Occurring as repeated and often dramatic seizures, epilepsy can affect some dogs.
Just like in humans, epilepsy is a disease that plagues dogs. It has various origins and the affected animal does not per se recover. However, there are treatments available to reduce the intensity and frequency of seizures, so that the dog can live more or less normally.
A dog is said to be epileptic when he is subject to several seizures due to overexcitation of certain neurons. The latter are characterized by convulsions which are sometimes spectacular and in the face of which the owner of the sick dog may feel helpless.
The intensity and frequency of seizures in dogs vary from person to person.
Epileptic seizures in dogs
Epileptic seizures can flare up in dogs for no apparent reason or be triggered by stressful events such as sudden, unusual noise or light stimulation.
Before a seizure occurs, it can be announced by certain signs which make up the phase called prodrome. Variable in duration (this can be up to several days), it can be characterized by behavioral changes or unexplained severe fatigue. These symptoms are sometimes difficult to detect, or even nonexistent. Owners accustomed to epileptic seizures will nevertheless be able to recognize the signs specific to their animal.
When the seizure is imminent, the dog may show these same signs, but in a more obvious way. This phase is called the aura. It can be compared to a partial seizure.
It precedes the seizure itself, the stroke, which is made up of convulsions and possibly excessive salivation. This phase can last more than 5 minutes. If the seizure is generalized (i.e. the overexcitation of the neurons concerns both cerebral hemispheres), the seizure may be composed of pedaling movements, called the clonic phase as well as a tonic phase during which the animal will be in opisthotonos (stiffness of the limbs and neck).
Finally, the post-ictal phase, during which the dog recovers from the seizure, manifests itself in a kind of depression. The animal appears a bit lost and may have difficulty walking or even standing on its legs for a while. He may also have trouble breathing because of the saliva that clogs his airways. This phase can last several days. The animal may also be aggressive and bite.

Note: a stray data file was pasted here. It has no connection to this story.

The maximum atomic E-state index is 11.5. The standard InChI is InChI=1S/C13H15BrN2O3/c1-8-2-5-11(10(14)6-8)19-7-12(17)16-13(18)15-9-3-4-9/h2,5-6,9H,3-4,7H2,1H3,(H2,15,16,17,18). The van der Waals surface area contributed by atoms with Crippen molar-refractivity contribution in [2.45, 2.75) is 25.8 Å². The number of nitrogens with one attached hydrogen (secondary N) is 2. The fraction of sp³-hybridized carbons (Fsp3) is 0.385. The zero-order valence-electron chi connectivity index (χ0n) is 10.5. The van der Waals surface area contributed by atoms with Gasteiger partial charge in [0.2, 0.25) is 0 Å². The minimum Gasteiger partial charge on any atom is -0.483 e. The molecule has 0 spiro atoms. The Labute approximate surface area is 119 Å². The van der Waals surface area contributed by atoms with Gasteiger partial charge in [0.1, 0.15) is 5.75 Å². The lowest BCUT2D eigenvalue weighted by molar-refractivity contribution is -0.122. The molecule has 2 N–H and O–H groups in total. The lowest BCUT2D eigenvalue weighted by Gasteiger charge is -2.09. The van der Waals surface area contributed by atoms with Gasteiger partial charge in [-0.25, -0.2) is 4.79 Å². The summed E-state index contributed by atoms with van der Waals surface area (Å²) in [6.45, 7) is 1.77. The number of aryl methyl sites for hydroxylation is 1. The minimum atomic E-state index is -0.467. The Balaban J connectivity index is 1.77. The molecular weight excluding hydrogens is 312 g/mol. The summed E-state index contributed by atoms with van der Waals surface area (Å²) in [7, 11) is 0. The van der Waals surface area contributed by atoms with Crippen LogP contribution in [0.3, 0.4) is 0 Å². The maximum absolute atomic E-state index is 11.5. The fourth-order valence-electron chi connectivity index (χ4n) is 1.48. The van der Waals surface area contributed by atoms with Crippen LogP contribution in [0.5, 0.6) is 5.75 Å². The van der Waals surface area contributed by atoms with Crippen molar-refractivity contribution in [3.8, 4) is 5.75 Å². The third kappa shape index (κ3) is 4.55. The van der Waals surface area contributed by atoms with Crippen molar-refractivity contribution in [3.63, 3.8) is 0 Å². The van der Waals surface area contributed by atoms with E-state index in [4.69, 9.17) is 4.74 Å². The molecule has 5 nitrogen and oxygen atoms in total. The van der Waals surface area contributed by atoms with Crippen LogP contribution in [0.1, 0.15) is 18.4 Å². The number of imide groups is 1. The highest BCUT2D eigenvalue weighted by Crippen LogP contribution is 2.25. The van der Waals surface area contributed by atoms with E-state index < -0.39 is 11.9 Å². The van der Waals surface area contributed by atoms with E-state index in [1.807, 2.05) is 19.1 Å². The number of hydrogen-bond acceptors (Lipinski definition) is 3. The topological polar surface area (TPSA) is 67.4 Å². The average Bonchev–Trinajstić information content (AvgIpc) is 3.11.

Structural, reactive and essential epilepsies
These are the 3 types of epilepsy found in dogs
- Essential epilepsy
This is the most common form and can be managed medically. It is also called primary or idiopathic epilepsy. Its origins are poorly understood, as it is associated with several constitutive diseases of neurons that cause them to all depolarize at the same time. These diseases are often inherited and due to mutations in several genes. Seizures can be triggered by outside stimuli such as noise, excitement, vision or smell.
The first essential epileptic seizures in dogs can occur at the age of 6 months. In some subjects, they appear much later, around 6 years old.
Breeds are more exposed than others: Beagle, German Shepherd, Belgian Shepherd, Border Collie, Boxer, Cockers, Collies, Irish Setter, Labrador-Retriever, Poodle, St. Bernard, Siberian Husky, Welsh Corgis and Fox Terrier.
- Secondary epilepsy
Also called structural or intracranial epilepsy, it is the result of an abnormality in the structure of the brain, itself the result of stroke, birth defect, tumor, parasitic or viral encephalitis.
Structural epileptic seizures start at any age in dogs. Often, this disease is associated with other symptoms, such as difficulty moving or coordinating movements.
- Reactive epilepsy of extra cranial origin
The origin of reactive epilepsy in dogs is a blood abnormality affecting the functioning of the brain.
This form of canine epilepsy can be caused by hypoglycaemia following a pancreatic tumor, diabetes or exertion, for example. Some medicines can also cause it, such as those containing ibuprofen. Toxic substances also, such as Temik used as an anti-slug product or certain insecticides such as organochlorines. This form of epilepsy can also be caused by liver failure which causes hepatic encephalopathy.
Veterinary management of epilepsy in dogs
The epileptic seizure is an emergency, the seizure must be stopped especially if it lasts more than 5 minutes to avoid irreversible neuronal damage. The vet will assess several parameters such as heart function, temperature and certain blood parameters.
The owner can also try to alleviate the crisis of the animal himself: in the event of a crisis, an environment should be created as less stressful as possible, without light or noise.
In general, there is only treatment for the first form of epilepsy, the so-called essential. And even here, medical care does not cure it, but rather improves the dog’s quality of life by reducing the frequency and intensity of seizures.
If the convulsive seizures are of extra cranial origin, the cause must be treated (diabetes, liver failure, etc.).
After the diagnosis, the veterinarian usually prescribes a drug with sedative action, such as gabapentin or phenobarbital for example.
An animal that has only one isolated epileptic seizure will not be prescribed any special treatment. Indeed, the treatment aims to reduce the frequency and violence of seizures, if they occur often. It is therefore important to note the dates of onset of seizures and their duration so that the veterinarian can adapt the treatment as needed.
However, treatments for canine epilepsy are not without side effects: drowsiness, lack of muscle tone, etc.